Chicago can be pretty cold in the winter. The winter of 2000-2001 was the coldest, quickest winter they'd seen in many years. It we 30-35 degrees below zero and flying in was subject to cancellations and delays. The ailine was on strike and there were other things that made this indeterminate, but it all worked out and I arrived to see everything frozen and very white. They had a group of friends from the church over that first night there all expecting to see this plaque finished and ready to hang, and so there was a degree of dissapointment amongst them, plus the work that needed was the detailing of the hands and face, which was what they wanted to see the most. The next day we - Jeanine, Joe, and their sons, John and James, and I - went to the museum in Chicago and saw Sue, the huge T. Rex they have on dispay there. That was awesome to see, and I highly reccomend it. We also saw the Russian Gold exhibit featuring everything from ancient religious and political artifacts and clothing and jewelry to modern works of art, all in gold and precious stones. That was a great day in spite of the cold, and I got to see some of the city and what it's like there in the winter. The next couple of days I spent carving and detailing the features and meeting some of their friends and family and this was a very special group of people. More than a job or a commission or anything else it was a pathway to making some new and good friends.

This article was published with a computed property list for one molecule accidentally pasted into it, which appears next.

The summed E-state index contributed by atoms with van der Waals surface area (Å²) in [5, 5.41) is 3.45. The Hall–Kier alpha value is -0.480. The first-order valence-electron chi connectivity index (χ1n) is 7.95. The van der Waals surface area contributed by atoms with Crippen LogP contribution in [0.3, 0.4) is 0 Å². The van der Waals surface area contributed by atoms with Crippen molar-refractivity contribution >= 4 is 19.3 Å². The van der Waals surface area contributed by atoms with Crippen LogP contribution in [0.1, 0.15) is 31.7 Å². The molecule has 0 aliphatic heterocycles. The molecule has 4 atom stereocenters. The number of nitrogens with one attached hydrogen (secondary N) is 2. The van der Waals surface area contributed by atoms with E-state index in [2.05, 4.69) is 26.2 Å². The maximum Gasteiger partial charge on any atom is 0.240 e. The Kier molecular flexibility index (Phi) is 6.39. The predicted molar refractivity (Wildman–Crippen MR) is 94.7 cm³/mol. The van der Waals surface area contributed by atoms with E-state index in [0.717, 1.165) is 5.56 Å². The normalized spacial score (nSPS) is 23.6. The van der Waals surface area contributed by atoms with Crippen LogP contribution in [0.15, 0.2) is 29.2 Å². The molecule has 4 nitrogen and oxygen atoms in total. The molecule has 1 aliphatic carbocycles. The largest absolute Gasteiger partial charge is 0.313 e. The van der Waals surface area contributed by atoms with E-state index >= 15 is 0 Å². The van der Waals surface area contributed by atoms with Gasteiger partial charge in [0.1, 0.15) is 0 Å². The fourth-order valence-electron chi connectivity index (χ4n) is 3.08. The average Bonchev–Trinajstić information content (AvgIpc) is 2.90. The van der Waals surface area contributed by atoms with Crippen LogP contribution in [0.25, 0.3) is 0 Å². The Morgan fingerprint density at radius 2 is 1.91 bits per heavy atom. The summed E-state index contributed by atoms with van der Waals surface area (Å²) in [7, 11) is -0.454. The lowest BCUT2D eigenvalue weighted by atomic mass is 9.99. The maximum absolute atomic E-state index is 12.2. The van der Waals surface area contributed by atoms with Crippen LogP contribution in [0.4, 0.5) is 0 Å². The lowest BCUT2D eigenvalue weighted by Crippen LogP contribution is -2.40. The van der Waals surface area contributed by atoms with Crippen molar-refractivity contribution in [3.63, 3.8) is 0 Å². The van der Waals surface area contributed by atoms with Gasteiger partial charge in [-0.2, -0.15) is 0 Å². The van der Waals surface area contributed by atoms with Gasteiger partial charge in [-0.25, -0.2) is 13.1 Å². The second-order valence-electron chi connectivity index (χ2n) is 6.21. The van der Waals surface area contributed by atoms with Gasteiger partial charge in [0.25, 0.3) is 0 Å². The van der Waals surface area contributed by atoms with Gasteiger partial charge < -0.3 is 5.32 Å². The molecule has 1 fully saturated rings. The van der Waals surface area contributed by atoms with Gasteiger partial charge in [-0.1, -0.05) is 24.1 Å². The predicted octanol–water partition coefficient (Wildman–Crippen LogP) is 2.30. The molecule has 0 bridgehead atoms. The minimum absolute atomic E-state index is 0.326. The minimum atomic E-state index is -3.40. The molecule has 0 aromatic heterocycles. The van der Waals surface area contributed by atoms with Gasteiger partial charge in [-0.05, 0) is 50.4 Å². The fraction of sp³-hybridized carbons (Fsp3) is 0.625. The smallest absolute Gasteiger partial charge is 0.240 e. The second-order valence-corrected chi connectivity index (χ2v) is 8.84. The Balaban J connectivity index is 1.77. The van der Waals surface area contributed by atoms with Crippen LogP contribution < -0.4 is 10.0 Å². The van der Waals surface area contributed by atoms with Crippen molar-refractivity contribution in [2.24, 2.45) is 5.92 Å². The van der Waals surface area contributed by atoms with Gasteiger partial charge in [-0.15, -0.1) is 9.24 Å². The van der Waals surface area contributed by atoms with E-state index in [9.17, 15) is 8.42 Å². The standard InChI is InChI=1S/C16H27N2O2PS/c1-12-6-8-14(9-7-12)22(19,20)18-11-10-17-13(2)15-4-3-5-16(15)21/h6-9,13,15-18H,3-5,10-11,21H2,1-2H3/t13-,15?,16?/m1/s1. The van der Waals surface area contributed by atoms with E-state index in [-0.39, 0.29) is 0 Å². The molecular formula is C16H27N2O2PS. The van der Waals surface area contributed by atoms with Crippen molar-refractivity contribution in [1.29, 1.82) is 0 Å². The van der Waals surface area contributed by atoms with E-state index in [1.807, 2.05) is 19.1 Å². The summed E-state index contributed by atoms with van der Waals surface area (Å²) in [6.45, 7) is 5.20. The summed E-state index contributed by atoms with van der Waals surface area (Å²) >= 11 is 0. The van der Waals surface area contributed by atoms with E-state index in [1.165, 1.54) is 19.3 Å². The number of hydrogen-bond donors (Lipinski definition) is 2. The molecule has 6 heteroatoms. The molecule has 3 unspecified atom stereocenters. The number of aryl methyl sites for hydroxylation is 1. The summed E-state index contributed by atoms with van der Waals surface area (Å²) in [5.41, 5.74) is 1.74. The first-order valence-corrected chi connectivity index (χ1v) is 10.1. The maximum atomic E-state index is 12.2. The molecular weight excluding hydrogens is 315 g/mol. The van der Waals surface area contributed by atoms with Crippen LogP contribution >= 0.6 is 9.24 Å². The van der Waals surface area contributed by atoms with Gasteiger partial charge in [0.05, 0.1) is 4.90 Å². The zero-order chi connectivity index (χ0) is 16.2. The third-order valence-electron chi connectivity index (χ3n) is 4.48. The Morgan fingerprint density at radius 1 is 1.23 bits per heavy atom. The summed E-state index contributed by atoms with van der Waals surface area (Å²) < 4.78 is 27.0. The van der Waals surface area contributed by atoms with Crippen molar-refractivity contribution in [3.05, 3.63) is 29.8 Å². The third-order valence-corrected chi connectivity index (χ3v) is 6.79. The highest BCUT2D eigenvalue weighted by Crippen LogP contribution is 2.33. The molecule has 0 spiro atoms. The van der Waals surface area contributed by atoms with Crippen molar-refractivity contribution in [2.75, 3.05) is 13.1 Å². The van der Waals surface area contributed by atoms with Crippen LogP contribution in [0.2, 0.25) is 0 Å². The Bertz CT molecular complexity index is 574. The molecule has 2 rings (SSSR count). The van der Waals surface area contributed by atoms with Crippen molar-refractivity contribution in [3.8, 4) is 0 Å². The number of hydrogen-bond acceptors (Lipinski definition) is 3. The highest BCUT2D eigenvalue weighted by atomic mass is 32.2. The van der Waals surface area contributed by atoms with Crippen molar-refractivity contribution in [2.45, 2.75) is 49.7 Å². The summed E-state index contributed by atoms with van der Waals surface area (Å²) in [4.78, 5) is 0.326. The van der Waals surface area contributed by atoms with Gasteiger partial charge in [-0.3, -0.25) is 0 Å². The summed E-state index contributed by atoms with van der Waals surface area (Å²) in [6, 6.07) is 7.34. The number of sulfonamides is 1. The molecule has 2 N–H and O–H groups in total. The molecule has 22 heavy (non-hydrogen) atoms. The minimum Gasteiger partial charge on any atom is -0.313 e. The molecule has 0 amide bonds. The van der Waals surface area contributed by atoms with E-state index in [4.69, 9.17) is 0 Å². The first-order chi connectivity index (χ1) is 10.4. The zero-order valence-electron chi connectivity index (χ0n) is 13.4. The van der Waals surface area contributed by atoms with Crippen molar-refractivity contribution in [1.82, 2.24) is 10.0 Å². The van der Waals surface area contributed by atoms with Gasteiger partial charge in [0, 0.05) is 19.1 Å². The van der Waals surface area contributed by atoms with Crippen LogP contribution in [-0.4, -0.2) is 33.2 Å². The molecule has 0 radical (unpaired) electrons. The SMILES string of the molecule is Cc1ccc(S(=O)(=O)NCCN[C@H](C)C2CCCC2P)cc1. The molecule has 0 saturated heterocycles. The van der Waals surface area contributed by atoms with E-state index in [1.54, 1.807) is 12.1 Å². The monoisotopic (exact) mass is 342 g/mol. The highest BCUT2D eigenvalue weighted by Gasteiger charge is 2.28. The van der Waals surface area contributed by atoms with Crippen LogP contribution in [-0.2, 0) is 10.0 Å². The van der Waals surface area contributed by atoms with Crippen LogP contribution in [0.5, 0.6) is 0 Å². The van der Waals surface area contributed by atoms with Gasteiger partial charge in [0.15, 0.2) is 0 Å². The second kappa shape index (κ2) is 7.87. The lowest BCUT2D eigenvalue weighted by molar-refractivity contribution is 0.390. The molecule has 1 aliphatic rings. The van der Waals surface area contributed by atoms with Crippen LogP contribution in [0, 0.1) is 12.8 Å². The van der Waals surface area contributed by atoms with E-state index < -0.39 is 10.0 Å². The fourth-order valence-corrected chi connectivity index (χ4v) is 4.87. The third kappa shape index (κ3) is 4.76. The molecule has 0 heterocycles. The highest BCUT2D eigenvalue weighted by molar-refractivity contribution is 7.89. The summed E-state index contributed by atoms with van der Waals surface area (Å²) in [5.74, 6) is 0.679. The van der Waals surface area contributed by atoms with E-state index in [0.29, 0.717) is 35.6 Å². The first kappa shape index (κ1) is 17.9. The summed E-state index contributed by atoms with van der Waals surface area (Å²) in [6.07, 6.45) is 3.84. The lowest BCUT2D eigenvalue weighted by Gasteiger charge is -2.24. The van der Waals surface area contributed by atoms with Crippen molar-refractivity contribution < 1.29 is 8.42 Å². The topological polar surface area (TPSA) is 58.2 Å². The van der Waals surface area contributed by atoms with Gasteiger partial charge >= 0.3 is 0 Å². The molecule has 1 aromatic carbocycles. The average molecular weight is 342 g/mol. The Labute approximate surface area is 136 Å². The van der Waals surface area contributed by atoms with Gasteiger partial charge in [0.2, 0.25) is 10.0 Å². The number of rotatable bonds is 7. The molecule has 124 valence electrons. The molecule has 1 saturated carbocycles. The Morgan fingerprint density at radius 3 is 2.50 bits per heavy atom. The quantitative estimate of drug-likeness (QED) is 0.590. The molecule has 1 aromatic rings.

I did finish the carving , but I was working on it unitl a few minutes before I was taken to the airport to return to California. I never saw it oiled and waxed, and that's where all the carving marks and subtlities show up. There are reflections that never happened in the raw wood, and contrasts in lighting that don't occur until it is actually finished. What I do have is a few pictures that they sent me, and I think they are going to send me better ones when they have a professional photographer take some properly lighted pictures.
This project was a priviledge to be a part of. It took more than just myself to bring it into reality, and I want to thank Jeanine for the opportunity to do this, as well as my friend, Tom, for all the energy he put into it as well as his fine eye and selection of wood. Joe was a great person to meet with a lot to share and their sons, John and James were a couple of the finest young men I've met. All their friends were just great and I think we all felt the presense of God in all of this.
Bless you all.